06 Dec You might be surprised with how happy people choose to spend their time
via BusinessInsider by Erin Brodwin
Indulging in a piece of chocolate cake. Meeting up with your best friends for drinks. Going for a hike in the wilderness.
We like doing things that feel good because, well, they feel good. It’s something psychologists call the “hedonic principle.” Basically, the principle goes, we try to do pleasurable things whenever possible and avoid un-pleasurable things whenever we can.
Given our pleasure-seeking track record, it’s pretty remarkable that any of us actually gets anything done.
So remarkable, in fact, that social scientists have hotly debated the question for decades. After all, if all we want to do is enjoy ourselves, how do we commit to mind-numbing chores like doing the laundry or challenging tasks like finishing a work project? More importantly, if all we seek is pleasure, then why do some of us spend such a large proportion of our lives unhappy?
A new study published August 15 in the journal Proceedings of the National Academy of Sciences takes a pretty big step towards answering it. The researchers found that, contrary to popular belief, we actually don’t spend all of our time going after activities that make us feel good. In fact, it’s at times when we’re feeling our best that we tend to gravitate towards doing the least-pleasurable tasks on our lists, like laundry and chores. So maybe we forego things that will make us feel happy immediately (like happy hour) for duller things that have the potential to make us feel satisfied in the long-term (like housework).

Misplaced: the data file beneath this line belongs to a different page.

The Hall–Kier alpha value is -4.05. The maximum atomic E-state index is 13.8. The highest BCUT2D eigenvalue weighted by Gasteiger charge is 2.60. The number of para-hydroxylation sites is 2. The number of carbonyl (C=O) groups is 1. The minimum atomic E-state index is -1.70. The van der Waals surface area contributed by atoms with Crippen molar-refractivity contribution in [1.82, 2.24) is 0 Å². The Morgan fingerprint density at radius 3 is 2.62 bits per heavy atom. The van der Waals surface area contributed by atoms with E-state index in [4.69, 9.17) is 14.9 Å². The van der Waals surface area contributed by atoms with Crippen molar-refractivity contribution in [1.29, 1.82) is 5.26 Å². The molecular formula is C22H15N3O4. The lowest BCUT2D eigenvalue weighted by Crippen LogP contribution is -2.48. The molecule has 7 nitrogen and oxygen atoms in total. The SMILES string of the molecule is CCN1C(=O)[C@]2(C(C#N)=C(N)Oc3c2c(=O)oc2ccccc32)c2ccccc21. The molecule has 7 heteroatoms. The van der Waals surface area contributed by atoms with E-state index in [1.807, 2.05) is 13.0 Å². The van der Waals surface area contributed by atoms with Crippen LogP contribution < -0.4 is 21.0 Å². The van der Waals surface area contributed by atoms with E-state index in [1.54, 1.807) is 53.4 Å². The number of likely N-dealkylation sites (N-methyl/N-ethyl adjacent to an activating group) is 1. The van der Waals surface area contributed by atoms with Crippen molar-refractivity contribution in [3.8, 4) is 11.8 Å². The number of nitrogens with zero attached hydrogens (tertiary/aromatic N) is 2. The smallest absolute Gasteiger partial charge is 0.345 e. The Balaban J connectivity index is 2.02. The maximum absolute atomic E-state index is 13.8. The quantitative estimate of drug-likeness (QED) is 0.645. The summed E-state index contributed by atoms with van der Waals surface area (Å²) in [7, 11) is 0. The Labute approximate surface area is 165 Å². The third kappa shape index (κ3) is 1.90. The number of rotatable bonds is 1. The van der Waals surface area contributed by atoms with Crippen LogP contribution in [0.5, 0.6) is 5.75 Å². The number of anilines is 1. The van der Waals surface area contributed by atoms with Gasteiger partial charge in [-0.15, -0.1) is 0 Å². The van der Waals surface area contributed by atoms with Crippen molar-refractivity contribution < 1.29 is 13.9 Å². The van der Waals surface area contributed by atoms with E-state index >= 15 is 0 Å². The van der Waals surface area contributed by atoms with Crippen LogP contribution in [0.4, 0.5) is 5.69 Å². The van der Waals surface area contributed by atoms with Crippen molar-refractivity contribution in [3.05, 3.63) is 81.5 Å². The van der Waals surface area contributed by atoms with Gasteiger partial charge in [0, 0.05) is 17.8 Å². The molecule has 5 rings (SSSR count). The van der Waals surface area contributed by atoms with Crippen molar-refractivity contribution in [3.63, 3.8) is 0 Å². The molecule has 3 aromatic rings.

The finding could have big takeaways for our understanding of happiness and motivation. “Our positive emotion, perhaps, can be seen as a resource,” Dr. Jordi Quoidbach, one of the study’s lead authors and a psychology professor at Barcelona’s University Pompeu Fabra, told Business Insider. “When we don’t have enough, we need to replenish it, but as soon as we have enough, we can potentially use that to get things done.”
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